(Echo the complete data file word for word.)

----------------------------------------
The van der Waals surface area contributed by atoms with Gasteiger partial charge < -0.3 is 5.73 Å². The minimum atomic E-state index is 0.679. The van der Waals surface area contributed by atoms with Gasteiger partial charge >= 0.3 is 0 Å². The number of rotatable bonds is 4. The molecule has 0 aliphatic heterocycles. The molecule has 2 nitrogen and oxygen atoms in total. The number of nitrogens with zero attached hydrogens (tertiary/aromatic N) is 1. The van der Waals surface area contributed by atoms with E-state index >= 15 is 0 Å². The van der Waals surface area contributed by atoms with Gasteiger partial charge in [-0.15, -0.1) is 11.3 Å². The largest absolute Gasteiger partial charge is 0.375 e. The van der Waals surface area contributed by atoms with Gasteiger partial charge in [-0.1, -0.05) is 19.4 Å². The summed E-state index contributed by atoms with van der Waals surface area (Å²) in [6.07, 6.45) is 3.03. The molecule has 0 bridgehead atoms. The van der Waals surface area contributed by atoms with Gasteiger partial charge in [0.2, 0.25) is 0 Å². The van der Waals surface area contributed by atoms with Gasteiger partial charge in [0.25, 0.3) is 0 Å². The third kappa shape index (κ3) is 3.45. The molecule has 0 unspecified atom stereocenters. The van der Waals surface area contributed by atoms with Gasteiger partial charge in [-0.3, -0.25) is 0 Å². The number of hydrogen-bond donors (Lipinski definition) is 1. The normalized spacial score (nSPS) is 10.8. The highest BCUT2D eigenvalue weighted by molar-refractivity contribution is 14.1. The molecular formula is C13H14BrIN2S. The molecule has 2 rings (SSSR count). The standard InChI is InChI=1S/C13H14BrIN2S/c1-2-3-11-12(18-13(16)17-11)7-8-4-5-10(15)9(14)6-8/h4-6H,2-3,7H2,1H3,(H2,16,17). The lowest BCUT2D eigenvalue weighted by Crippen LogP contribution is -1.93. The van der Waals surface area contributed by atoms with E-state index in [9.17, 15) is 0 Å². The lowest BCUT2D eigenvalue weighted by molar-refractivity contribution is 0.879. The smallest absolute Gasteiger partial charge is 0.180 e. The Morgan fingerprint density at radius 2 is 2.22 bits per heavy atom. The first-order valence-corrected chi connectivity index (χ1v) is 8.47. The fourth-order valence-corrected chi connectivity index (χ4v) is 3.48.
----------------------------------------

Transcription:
The van der Waals surface area contributed by atoms with Gasteiger partial charge < -0.3 is 5.73 Å². The minimum atomic E-state index is 0.679. The van der Waals surface area contributed by atoms with Gasteiger partial charge >= 0.3 is 0 Å². The number of rotatable bonds is 4. The molecule has 0 aliphatic heterocycles. The molecule has 2 nitrogen and oxygen atoms in total. The number of nitrogens with zero attached hydrogens (tertiary/aromatic N) is 1. The van der Waals surface area contributed by atoms with E-state index >= 15 is 0 Å². The van der Waals surface area contributed by atoms with Gasteiger partial charge in [-0.15, -0.1) is 11.3 Å². The largest absolute Gasteiger partial charge is 0.375 e. The van der Waals surface area contributed by atoms with Gasteiger partial charge in [-0.1, -0.05) is 19.4 Å². The summed E-state index contributed by atoms with van der Waals surface area (Å²) in [6.07, 6.45) is 3.03. The molecule has 0 bridgehead atoms. The van der Waals surface area contributed by atoms with Gasteiger partial charge in [0.2, 0.25) is 0 Å². The van der Waals surface area contributed by atoms with Gasteiger partial charge in [0.25, 0.3) is 0 Å². The third kappa shape index (κ3) is 3.45. The molecule has 0 unspecified atom stereocenters. The van der Waals surface area contributed by atoms with Gasteiger partial charge in [-0.3, -0.25) is 0 Å². The number of hydrogen-bond donors (Lipinski definition) is 1. The normalized spacial score (nSPS) is 10.8. The highest BCUT2D eigenvalue weighted by molar-refractivity contribution is 14.1. The molecular formula is C13H14BrIN2S. The molecule has 2 rings (SSSR count). The standard InChI is InChI=1S/C13H14BrIN2S/c1-2-3-11-12(18-13(16)17-11)7-8-4-5-10(15)9(14)6-8/h4-6H,2-3,7H2,1H3,(H2,16,17). The lowest BCUT2D eigenvalue weighted by Crippen LogP contribution is -1.93. The van der Waals surface area contributed by atoms with E-state index in [9.17, 15) is 0 Å². The lowest BCUT2D eigenvalue weighted by molar-refractivity contribution is 0.879. The smallest absolute Gasteiger partial charge is 0.180 e. The Morgan fingerprint density at radius 2 is 2.22 bits per heavy atom. The first-order valence-corrected chi connectivity index (χ1v) is 8.47. The fourth-order valence-corrected chi connectivity index (χ4v) is 3.48.